Selected readings on US charter schools
Continuing a five-year trend, a record number of New York City students applied to charter schools for the coming academic year, according to a survey released Wednesday by a nonprofit group that supports charters.
The New York City Charter School Center estimated 70,700 children sought one of 21,000 open charter seats in the fall, a slight increase from the number who applied last year—due partly, according to the group, to the ease of a new online common application.
The center’s survey of the city’s 198 public charter schools found they received 212,500 applications, up from 181,600 last year, with students seeking spots at an average of three charters at a time. About half the applicants live in either Central Brooklyn, Harlem or the South Bronx.
About 49,700 students were on wait lists at the time of the survey’s spring snapshot, a slight decline from a year ago, thanks to the opening of 15 new charters, the New York City Charter School Center said.
The rapid expansion of charters—which are funded by taxpayers but operated independently—has been controversial. Supporters say that charters provide safe, innovative options that often lead to better test scores than traditional district schools. Critics say they drain resources and motivated families from the district, and serve fewer of the most challenging students.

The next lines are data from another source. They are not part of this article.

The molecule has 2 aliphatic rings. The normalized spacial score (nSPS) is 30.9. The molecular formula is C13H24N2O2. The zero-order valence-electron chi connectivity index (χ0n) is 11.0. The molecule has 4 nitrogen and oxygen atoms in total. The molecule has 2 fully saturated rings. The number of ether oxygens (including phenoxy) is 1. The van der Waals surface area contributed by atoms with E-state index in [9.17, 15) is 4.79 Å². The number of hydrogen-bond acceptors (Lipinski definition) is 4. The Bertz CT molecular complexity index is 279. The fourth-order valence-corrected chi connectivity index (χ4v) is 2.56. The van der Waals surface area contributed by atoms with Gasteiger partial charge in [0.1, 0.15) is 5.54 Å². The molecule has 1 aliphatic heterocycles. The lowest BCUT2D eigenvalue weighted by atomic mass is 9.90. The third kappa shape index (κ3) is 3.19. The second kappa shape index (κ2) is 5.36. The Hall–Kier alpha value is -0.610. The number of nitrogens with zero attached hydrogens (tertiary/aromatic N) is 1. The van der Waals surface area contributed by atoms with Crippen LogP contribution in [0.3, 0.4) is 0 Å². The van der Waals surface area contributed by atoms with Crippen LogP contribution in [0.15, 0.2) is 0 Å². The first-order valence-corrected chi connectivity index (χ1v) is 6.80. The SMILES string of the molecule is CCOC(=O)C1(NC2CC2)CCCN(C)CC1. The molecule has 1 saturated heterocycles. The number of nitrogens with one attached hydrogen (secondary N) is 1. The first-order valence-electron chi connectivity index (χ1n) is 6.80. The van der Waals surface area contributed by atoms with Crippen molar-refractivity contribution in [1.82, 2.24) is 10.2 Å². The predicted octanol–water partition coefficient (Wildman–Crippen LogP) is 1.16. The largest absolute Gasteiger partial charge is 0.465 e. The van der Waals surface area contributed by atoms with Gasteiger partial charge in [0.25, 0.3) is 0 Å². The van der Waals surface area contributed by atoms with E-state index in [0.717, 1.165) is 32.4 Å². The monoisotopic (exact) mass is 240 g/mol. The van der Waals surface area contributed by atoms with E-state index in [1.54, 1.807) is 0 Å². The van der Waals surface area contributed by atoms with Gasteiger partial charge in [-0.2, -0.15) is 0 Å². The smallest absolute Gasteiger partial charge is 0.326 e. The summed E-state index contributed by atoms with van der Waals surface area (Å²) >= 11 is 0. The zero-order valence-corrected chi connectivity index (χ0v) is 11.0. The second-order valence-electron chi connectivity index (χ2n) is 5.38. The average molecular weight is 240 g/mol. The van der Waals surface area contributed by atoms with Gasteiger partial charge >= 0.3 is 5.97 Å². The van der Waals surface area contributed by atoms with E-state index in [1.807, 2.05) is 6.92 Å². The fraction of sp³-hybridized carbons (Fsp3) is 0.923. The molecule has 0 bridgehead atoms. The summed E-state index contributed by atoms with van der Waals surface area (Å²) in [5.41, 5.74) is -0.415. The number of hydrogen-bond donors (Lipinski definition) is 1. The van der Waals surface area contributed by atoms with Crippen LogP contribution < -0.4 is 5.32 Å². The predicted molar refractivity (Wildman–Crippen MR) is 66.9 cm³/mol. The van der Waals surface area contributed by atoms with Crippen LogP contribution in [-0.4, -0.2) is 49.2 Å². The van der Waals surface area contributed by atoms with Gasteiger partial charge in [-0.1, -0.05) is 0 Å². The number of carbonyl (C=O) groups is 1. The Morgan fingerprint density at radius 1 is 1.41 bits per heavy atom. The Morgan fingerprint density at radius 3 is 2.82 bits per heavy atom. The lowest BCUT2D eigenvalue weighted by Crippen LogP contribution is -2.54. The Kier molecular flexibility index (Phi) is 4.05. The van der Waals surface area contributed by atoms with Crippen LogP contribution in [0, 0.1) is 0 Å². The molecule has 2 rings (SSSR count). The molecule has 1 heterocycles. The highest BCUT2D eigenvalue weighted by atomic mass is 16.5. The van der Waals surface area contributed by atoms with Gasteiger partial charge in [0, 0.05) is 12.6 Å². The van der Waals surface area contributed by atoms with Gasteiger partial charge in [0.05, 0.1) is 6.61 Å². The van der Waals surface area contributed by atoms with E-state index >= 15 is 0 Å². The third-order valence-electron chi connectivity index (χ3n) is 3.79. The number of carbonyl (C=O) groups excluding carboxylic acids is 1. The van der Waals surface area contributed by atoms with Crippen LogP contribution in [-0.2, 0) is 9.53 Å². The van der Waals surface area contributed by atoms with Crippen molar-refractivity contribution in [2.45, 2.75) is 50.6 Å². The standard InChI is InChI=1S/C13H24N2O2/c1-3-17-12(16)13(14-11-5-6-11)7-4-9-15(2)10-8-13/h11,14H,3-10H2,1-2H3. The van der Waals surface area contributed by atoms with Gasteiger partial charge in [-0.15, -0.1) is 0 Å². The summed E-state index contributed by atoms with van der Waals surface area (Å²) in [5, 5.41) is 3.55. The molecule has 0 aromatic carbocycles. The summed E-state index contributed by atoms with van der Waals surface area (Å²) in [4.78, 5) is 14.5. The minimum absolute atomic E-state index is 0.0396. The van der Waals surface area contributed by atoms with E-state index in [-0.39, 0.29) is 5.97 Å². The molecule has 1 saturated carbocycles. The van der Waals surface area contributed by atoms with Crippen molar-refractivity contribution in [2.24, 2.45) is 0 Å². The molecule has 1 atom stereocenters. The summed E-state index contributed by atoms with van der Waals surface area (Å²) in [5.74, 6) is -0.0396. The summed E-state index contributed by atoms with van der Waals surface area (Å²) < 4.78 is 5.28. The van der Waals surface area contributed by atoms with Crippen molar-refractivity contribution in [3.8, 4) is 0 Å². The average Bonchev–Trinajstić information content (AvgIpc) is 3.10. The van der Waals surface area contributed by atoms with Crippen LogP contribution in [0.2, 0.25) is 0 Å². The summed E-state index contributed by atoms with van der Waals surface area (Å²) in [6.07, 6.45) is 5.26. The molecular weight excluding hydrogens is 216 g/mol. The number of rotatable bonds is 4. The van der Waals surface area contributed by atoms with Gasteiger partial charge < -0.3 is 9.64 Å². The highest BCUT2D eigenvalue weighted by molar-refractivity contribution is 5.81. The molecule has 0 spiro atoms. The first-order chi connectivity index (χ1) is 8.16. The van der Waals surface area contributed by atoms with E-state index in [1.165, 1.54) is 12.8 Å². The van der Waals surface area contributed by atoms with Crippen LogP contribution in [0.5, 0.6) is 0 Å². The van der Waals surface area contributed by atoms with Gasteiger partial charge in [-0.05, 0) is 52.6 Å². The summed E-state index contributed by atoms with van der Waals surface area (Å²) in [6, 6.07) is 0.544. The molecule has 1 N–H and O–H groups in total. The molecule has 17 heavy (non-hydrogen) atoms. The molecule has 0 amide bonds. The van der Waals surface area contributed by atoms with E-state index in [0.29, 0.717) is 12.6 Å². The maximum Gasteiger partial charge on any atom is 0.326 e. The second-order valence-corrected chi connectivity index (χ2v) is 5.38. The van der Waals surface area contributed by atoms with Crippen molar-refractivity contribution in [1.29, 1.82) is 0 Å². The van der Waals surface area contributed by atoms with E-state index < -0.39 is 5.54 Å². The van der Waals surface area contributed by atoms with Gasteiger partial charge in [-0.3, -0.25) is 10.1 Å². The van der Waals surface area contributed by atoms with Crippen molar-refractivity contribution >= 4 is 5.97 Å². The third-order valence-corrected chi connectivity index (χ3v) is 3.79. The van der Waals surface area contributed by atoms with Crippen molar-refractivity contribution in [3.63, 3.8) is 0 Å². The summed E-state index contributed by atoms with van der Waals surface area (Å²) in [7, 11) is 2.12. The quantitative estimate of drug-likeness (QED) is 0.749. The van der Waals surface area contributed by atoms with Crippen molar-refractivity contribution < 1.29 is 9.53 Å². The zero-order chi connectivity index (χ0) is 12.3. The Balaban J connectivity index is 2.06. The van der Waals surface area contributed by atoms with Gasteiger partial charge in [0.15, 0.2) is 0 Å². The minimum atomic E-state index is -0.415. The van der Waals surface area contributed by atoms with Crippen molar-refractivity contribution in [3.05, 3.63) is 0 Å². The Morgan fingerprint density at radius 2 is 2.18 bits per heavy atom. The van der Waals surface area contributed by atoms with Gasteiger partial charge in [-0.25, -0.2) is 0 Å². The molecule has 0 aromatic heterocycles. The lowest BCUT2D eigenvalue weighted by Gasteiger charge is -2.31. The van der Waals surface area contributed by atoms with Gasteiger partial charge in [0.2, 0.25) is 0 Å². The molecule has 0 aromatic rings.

Charter students make up about 6% of the city’s 1.1 million public-school students, and usually come from poor, minority families. The survey said that when combined with the approximately 66,700 students who are already in charter schools, and returning next year, the application numbers mean that 13% of public-school students attend a charter or want to do so.
“Demand for charter schools from parents continues to exceed the supply of seats by a high margin, as is the case with high-quality traditional district schools as well,” said James Merriman, chief executive officer of the New York City Charter School Center. “Sadly we have a long way to go before we can tell every parent that wait lists are a thing of the past.”
During his campaign last fall, Mayor Bill de Blasio said charters were emphasized too much during the tenure of Mayor Michael Bloomberg. But Mr. de Blasio has softened his tone lately, and his office found space last weekend for three Success Academy charters that had their sites revoked by the city two months ago.
“In a city as large and diverse as ours, it is wonderful to offer children and families many options,” a spokeswoman for the city Department of Education said regarding the wait-list report.
Source: The Wall Street Journal – byLeslie Brody